What 'Men on Boats' Tells Us About American History 2100
This subversive feminist genderqueer piece of theatre explores some seriously important issues.
The all-female cast of "Men On Boats"
via Jaclyn Backhaus
Jaclyn Backhaus’ gender-blurring play Men on Boats has come to the Speakeasy Stage Company in Boston. And, for 100 minutes the audience experiences a hilariously thrilling adventure with imaginative staging and over-the-top theatrics of the retelling of Major John Wesley Powell’s 1869 daring exploratory trip down the Colorado River through present-day Grand Canyon. The trip was the first cartographic recording of the river and of white men traversing the Grand Canyon.
But Men on Boats is more than just a belly of laughs about ten men in four boats surveying an uncharted canyon. “Men on Boats” is an eye-opening and provocative comedy/drama about the polemics of white cisgender male power and privilege to conquer the wilderness girded by their unflinching God-given belief in the 19th-century doctrine of Manifest Destiny to do so. Also, these men had the power and privilege to write America’s history of exploring westward to spread “democracy" by conquering anything and anyone in their way.
Yet, as troubling as Major John Wesley Powell, a one-armed Union Civil War veteran, and his intrepid explorers were when we look at them with 21st-century sensibilities, we cannot ignore the courage and bravery of these men. And, notwithstanding how misguided they were in their intentions, in their era they were unquestionably celebrated American heroes exemplifying the western spirit and vision of adventure.
Today, however, we can talk about how these types of U. S. government sanctioned white men adventures came with a tremendously devastating cost not only to the Native American tribes of the Utes in the West but, also, to the land itself.
“But there are moments of indictment, too,” the show’s director, Dawn M. Simmons told the Boston Globe. "It’s not a send-up of white men exploring, but it examines how people, before and after these guys, caused a systemic wiping out of history. Those are the places where you find the most biting commentary.”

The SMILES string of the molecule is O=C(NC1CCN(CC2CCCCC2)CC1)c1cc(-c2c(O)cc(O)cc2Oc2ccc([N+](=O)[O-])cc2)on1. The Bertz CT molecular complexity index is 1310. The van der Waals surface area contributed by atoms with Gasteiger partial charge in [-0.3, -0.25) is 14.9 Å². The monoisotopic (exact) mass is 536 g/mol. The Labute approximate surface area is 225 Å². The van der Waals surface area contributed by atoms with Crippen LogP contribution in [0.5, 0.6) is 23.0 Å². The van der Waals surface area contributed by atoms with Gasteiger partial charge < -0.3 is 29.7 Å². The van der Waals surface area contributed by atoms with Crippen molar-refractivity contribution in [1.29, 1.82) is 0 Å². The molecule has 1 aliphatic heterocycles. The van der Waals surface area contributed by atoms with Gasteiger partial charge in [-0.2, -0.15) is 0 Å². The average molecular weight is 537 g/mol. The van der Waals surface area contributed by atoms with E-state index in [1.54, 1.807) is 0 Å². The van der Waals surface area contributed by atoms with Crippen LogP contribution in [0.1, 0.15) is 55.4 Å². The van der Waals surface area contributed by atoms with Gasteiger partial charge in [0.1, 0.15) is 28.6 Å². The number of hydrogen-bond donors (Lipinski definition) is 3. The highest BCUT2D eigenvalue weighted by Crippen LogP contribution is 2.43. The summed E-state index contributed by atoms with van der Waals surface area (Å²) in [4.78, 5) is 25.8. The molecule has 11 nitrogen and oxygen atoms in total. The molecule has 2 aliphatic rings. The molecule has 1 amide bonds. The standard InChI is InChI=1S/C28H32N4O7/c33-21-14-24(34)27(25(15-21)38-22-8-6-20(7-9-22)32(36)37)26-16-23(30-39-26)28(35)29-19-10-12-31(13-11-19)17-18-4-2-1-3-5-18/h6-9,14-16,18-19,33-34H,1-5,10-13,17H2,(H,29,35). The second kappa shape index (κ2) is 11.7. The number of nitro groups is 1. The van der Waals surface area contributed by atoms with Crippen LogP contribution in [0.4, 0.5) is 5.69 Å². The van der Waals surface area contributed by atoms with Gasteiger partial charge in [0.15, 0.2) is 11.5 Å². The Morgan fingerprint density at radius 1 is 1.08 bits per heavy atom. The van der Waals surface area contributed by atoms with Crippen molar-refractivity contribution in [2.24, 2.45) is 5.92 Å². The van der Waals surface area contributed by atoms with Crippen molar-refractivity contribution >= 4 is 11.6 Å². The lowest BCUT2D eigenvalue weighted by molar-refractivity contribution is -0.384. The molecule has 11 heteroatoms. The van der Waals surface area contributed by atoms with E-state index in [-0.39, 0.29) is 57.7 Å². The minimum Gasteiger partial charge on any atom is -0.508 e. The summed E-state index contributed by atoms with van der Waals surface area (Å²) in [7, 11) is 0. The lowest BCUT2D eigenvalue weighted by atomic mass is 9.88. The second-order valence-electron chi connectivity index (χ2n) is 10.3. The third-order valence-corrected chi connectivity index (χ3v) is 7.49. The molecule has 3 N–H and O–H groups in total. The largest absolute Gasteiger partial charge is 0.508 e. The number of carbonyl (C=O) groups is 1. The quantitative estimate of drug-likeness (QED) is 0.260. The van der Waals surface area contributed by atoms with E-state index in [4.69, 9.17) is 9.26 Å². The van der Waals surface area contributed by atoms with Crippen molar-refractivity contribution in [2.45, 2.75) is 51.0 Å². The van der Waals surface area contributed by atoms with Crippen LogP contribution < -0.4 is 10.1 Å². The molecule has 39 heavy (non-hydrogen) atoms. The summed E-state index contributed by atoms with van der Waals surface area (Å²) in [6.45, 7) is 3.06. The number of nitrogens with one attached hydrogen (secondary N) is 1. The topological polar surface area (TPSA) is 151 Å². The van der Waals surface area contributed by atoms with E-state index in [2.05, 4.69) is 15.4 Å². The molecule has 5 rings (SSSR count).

The audience will be pleasantly surprised by how diverse the cast is. Gender-bending and racial diversity are front and center with the 10-member expeditionary team played by female, transgender and gender-nonconforming actors as rugged macho frontiersmen. The diverse cast brings a richness, energy and enticing narrative about the trials, triumphs, and tribulations of white male territorial exploration and expansionism I, otherwise, frankly speaking, could care less about.
“I’m really glad that Speakeasy chose this play to produce and to start their season with. It has the potential to challenge the status quo, the privileged, that there are many narratives in the larger American history narrative that do not get told, that have been wiped out, kept out,” Mal Malme, who portrays Powell’s taciturn brother, Old Shady, told me. “There are many heroes that are not white men. And those narratives, those voices need to be heard. Especially now as we dismantle white supremacy.”
As a young girl, playwright Backhaus grew up hearing fantastical adventurous tales about Powell’s 1869 expedition, and her father had a copy of his published journals. In Backhaus employing a non-traditional queer feminist approach to tell Powell’s story Backhaus is not erasing the historical accuracy to the story but rather she’s highlighting how people of varying gender identities, races, and sexual orientations can embody the narrative, relate to its characters, respect the explorers’ courage and bravery without ignoring their advances into territories peopled by Native Americans.
Playwright Jaclyn Backhaus
The humor in the play is cathartic and sorely needed when you stop to think of how the good intentions of Powell’s expedition still have lasting and unchanged consequences today. What keeps the humor throughout the play is the juxtaposition of 19th-century eloquence coexisting with today’s crude and crash colloquialisms.
“And by using contemporary language, also humor, and physicality, it allows for audiences to not only connect to the story but put themselves into the story as well,” Malme told me.
When Men on Boats concludes, you feel a shared rollicking experience of adventure -going through the rapids and over waterfalls and narrowly escaping them alive—with the cast members. And, you’ll unquestionably leave the play laughing. But, you’ll also leave wondering about the unheard voices of the displaced Native Americans and their tales of white men conquering the West.